Two of the five documented UFO reports of 2019 came from Wichita, where onlookers observed in January a triangular object gliding at roughly 1,000 feet in the air and in February a black rectangular craft that moved in front of and then behind a cloud.
- Number of sightings since 1974: 967
- Average sightings per year since 1974: 22
Many of Idaho's most-documented accounts of UFO encounters in Idaho come from the state's police officers and southeast residents. These include claims of alien crafts following on-duty officers, unusual sightings, and a particular stretch of Idaho State Highway 30-E so notorious for UFO sightings it's been coined Idaho's UFO Highway. Should you stop there, or anywhere else in the state for that matter, your odds of seeing a UFO are roughly estimated at 1 in 133,600.
- Number of sightings since 1974: 1,054
- Average sightings per year since 1974: 24
Eighteen-year-old Adonus Baugh on March 19, 2019, videotaped an as-of-yet unidentified glowing object apparently falling from the Anchorage, Alaska, sky. Another Anchorage resident captured photos of the same mysterious object, which a Joint Base Elmendorf-Richardson spokeswoman said did not resemble any aircraft from the base.
Alaska is no stranger to UFO sightings. On Nov. 17, 1986, the crew of Japan Air Lines flight 1628 from Reykjavik, Iceland, to Anchorage, Alaska, at 5:11 p.m. sighted two UFOs to the left of the aircraft. The sighting—which lasted a full 50 minutes and ended as the plane approached Mount Denali—mentioned darkened crafts with glowing thrusters as well as a third, circular craft that appeared to follow the plane. An incoming United Airlines flight was unable to confirm the sightings.
Four additional UFO sightings have been reported in Alaska this year so far, according to the National UFO Reporting Center's most recently updated State Report Index for the state. Most UFO reports in Alaska occur during winter's peak darkness, while sightings are all but nonexistent during May, June, and July when daylight is at or near 24 hours.
- Number of sightings since 1974: 1,115
- Average sightings per year since 1974: 25.3
There are multiple first-person accounts of alien abductions throughout Utah in the ‘80s and ‘90s. Then there are the supposed 1967 images taken by the military of alien reproduction vehicles (ARVs), reverse-engineered flying saucers. Cases like these—along with the much-whispered-about “New Area 51” continue to be turned over by groups like The Utah UFO Hunters, a group of people based in Salt Lake City devoted to discovering evidence of alien life, UFO activities, and paranormal occurrences. If you're in the state and looking to see some evidence of alien life yourself, make a pit stop for some flying saucer folk art in Clawson, Utah, that includes a UFO landing site and UFO crash site.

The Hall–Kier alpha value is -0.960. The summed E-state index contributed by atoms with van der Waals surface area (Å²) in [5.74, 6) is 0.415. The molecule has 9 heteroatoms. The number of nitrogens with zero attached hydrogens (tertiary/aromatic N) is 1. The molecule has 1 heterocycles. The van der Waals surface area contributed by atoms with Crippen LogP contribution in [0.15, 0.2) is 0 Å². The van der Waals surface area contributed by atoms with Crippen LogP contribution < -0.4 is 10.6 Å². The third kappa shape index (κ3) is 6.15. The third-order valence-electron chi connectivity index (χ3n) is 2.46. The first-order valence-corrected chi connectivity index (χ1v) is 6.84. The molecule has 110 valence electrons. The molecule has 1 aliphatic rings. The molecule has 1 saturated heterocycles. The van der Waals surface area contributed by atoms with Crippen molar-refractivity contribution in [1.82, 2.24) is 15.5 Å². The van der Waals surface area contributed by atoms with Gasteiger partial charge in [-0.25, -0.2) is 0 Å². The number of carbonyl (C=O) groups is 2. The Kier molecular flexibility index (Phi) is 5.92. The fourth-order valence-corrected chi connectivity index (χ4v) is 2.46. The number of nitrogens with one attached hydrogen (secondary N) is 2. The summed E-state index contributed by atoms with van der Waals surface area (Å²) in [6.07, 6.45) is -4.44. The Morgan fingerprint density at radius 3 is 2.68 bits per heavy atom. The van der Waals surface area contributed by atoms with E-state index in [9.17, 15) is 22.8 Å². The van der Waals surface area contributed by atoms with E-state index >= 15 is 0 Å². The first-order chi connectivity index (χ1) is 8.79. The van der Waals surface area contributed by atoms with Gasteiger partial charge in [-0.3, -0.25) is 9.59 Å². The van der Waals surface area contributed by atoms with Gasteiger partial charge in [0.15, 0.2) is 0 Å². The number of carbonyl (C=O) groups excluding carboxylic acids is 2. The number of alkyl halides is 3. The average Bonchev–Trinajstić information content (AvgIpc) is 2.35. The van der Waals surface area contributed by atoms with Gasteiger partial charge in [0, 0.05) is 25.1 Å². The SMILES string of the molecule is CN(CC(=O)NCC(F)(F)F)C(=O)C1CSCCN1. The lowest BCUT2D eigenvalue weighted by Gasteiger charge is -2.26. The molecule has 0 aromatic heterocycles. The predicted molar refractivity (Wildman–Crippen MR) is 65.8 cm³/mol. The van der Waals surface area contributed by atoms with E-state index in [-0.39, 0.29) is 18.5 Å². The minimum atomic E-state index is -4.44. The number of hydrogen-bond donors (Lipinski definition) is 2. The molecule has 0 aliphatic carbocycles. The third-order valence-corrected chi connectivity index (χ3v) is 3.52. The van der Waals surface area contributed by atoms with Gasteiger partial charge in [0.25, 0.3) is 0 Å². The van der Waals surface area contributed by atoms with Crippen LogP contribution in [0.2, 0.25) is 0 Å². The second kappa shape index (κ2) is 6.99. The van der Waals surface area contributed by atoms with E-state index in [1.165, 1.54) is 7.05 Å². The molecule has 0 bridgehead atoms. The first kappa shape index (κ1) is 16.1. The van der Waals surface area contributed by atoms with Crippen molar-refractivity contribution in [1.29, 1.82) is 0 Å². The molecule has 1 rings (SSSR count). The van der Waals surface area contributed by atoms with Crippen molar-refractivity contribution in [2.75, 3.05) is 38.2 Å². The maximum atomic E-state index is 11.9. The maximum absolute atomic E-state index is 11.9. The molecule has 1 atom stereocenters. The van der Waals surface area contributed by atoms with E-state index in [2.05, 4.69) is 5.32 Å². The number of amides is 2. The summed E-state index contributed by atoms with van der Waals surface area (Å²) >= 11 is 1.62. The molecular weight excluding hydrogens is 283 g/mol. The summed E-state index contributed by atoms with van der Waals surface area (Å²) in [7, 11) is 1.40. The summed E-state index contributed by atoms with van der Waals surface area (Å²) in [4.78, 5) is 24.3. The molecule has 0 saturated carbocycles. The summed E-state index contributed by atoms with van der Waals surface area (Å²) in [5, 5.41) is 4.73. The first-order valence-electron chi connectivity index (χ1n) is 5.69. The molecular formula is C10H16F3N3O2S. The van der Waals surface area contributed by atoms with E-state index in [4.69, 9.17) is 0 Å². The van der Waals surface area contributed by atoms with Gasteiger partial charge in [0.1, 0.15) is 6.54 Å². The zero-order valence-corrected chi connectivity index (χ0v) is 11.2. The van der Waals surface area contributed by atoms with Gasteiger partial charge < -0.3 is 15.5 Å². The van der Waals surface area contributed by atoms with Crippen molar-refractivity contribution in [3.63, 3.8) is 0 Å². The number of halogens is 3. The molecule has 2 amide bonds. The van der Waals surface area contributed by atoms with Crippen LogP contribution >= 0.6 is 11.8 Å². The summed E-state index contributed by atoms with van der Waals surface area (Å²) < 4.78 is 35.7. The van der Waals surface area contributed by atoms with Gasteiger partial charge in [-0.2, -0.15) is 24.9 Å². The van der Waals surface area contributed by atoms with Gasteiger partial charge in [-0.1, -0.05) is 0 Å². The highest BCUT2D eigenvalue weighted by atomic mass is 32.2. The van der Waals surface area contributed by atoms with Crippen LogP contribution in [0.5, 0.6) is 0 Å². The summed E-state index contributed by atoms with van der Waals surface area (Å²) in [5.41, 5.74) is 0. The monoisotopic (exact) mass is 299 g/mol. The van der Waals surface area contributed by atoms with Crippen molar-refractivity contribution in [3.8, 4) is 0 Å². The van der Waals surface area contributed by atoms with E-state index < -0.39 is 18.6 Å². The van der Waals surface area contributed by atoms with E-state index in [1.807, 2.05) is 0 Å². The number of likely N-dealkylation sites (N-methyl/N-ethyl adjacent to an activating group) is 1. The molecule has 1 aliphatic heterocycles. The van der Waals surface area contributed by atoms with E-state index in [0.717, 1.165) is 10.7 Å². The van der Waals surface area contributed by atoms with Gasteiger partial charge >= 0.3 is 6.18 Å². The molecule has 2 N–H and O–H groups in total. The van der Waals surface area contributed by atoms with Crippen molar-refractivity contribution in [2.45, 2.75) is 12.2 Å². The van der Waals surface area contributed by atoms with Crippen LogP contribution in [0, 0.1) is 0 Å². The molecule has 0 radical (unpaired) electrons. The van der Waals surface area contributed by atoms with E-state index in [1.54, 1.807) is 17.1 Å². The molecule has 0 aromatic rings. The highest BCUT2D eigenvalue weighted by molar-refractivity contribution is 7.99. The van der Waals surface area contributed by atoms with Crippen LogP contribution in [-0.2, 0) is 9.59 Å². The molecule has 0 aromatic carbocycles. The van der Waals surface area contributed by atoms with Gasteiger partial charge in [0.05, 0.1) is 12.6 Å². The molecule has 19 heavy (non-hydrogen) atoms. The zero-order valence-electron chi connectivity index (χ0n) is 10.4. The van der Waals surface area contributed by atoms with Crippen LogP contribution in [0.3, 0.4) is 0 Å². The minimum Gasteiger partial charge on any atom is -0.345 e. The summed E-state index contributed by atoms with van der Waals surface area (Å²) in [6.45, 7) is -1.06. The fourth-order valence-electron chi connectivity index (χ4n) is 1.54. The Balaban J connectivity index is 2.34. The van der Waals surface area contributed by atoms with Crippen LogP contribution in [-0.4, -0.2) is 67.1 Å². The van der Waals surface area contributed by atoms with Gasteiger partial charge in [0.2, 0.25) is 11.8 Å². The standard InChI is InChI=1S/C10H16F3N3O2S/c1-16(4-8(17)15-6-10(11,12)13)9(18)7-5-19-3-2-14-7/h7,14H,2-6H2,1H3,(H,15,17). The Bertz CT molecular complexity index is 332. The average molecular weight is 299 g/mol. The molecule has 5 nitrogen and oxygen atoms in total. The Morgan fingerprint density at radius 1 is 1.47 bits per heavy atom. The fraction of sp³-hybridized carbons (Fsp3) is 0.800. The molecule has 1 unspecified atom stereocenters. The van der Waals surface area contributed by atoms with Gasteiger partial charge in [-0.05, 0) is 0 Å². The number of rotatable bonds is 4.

- Number of sightings since 1974: 1,120
- Average sightings per year since 1974: 25.5
A UFO is simply a craft or object that hasn't been identified yet. And is the case with many such sightings, the video of UFOs at the Oklahoma State Fair in 2017 turned out to be skydivers and not alien life. Still, accounts continue pouring in: There have already been 12 documented UFO sightings in Oklahoma in 2019. If you want to be sure of an encounter, stop in and see some alien yard art in along Route 66 in Stroud, Okla.
- Number of sightings since 1974: 1,257
- Average sightings per year since 1974: 28.6
When an electrical surge and explosion at a Con Ed substation in Queens lit up the sky in December of 2018, many were sure the blue haze was a sign of alien life. Less debunked than that, however, is New York's Hudson Valley UFO, a Dec. 31, 1982 sighting by hundreds of onlookers of a V-shaped collection of multicolored lights connected by a triangular fuselage moving deliberately and without a sound across the night sky.
- Number of sightings since 1974: 1,297
- Average sightings per year since 1974: 29.5
A sting-ray-shaped hole in the clouds over Erlanger, Ky., last January made headlines as people mused over whether the sky markings were indicative of alien activity (spoiler alert: it was actually the result of a weather event called a fallstreak hole). Undeterred by the occasional wet blanket over conspiracy theories, about four hours southwest, residents are preparing to celebrate the ninth annual Kelly “Little Green Men” Days Festival Aug. 16 and 17 in Kelly, Ky., to commemorate the Aug. 21, 1955, alien invasion of the farm of Elmer Sutton. That ambush allegedly involved a small group of alien creatures descending from their spacecraft outside of Sutton's farmhouse to the horror of he and his family, which included five adults and seven children.
Family members described the dozen or so aliens as between 2 and 4 feet tall with clawed hands, spindly legs, and glowing eyes (green skin was attributed to the invaders at a later date). Guns were fired on the intruders through house windows for nearly four hours, to no apparent physical effect on the invaders. Officials dismissed the family's account as confusion between alien creatures and more common, terrestrial beings like owls. In 2017, the “Little Green Men” festival fell on the exact anniversary of the invasion—which just so happened to also be the date of a total solar eclipse.
- Number of sightings since 1974: 1,331